- A dry throat from dehydration is also a common cause of a swollen uvula. It makes breathing and speaking more difficult and put a patient in constant pain.
- Unexpected causes also include vomiting and acid reflux. They cause extreme irritation that can also lead to swelling. If vomiting occurs repeatedly, agony is likely to follow.
- Unfortunately, things such as the common cold can lead to swelling because they cause you to be a mouth breather. Breathing through the mouth results in a dry mouth and leads to similar pains caused by dehydration. Imagine the stress on the throat caused by constant coughing and sneezing.
- Lastly, different STDs along with oral and yeast infections can lead to inflammation and irritation, so if there is any chance that one has been contracted it is absolutely necessary to treat it.
What are the symptoms of a swollen Uvula?
Uvulitis can be painful and frustrating. There are many symptoms can patients suffer from. The doctor’s health press site briefly discusses some of the most common symptoms and we will go into them in a bit more depth. Depending on the patient, someone can experience one or many of these systems.
I.) General pain is common. It’s not always a sharp pain, but a throbbing and uncomfortable sensation can arise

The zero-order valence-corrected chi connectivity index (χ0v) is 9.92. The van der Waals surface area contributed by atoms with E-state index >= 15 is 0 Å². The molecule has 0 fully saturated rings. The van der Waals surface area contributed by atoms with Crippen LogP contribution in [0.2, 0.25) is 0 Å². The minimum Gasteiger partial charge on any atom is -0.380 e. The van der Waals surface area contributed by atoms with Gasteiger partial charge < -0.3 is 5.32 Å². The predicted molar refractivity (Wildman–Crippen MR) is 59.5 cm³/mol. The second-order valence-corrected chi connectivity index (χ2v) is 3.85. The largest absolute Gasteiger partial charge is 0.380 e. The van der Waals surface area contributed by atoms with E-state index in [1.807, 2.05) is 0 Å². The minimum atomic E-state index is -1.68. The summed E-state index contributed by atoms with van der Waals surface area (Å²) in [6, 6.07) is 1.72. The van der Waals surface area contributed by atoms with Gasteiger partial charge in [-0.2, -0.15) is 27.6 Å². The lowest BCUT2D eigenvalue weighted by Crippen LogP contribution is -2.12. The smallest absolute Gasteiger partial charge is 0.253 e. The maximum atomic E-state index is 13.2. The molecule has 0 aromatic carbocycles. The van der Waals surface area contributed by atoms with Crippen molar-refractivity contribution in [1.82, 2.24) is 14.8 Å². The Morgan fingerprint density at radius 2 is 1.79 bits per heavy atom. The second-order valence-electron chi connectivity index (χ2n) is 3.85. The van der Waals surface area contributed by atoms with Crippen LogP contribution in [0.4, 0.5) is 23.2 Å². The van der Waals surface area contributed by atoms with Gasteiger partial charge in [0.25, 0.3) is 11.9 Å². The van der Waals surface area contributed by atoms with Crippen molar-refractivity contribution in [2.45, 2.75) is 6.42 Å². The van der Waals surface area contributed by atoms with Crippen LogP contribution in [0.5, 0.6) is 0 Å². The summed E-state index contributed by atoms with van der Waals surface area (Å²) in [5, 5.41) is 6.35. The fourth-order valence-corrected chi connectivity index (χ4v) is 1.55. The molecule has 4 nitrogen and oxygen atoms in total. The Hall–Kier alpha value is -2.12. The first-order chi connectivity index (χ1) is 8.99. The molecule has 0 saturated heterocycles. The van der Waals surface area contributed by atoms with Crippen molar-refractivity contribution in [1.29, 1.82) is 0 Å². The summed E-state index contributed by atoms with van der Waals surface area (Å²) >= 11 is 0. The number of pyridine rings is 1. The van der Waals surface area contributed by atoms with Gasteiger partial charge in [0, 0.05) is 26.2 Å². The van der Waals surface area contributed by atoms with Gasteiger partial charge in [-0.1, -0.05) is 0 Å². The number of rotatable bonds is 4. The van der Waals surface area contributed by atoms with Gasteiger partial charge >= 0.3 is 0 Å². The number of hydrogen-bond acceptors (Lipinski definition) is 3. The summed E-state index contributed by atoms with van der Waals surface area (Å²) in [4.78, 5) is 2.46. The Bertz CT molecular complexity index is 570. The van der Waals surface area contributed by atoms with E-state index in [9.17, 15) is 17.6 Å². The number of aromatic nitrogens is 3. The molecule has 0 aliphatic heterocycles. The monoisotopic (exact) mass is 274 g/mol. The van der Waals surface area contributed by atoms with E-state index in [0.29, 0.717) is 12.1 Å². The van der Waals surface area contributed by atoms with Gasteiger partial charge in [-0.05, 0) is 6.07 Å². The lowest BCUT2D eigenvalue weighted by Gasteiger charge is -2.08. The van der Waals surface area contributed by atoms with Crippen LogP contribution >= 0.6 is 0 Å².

II.) Difficulty swallowing due to the swollen uvula is frequently experienced. It can be challenging getting the food down as a result of the enlarged uvula.
III.) Another common side effect is experiencing difficulty breathing, even more so if the tonsils have also been affected. Exercising may become impossible and sleeping may prove to be more difficult.
IV.) It’s not hard to imagine that if it can cause difficulty breathing, it can also cause trouble talking. As we discussed earlier, the uvula plays a major role in producing sound, so this can cause a hoarse throat. The scratchy feeling will increase the escalation of redness and puffiness.
V.) Tonsils can become inflamed as well as the uvula, causing discomfort and a number of many other problems. It’s crucial to distinguish if the discomfort is coming from the inflamed uvula or the tonsils.
VI.) The gag reflex can be trigged by the inflammation as it brushes against the back of the throat. This cannot only cause discomfort during the day but also cause quite a fright when trying to sleep at night. It may result in difficulty consuming solid foods.
VII.) Another ache could be the constant feeling of something stuck in the throat. There can be a sensation that something is lodged in there, even though there isn’t. Patients find this distracting, irritating and simply uncomfortable.
VIII.) In some rare cases, it has been reported that pus formed around the enlarged uvula. Similarly, white spots or bumps appeared on the tongue. These are not the most common symptoms and most likely suggest a severe case that is advanced.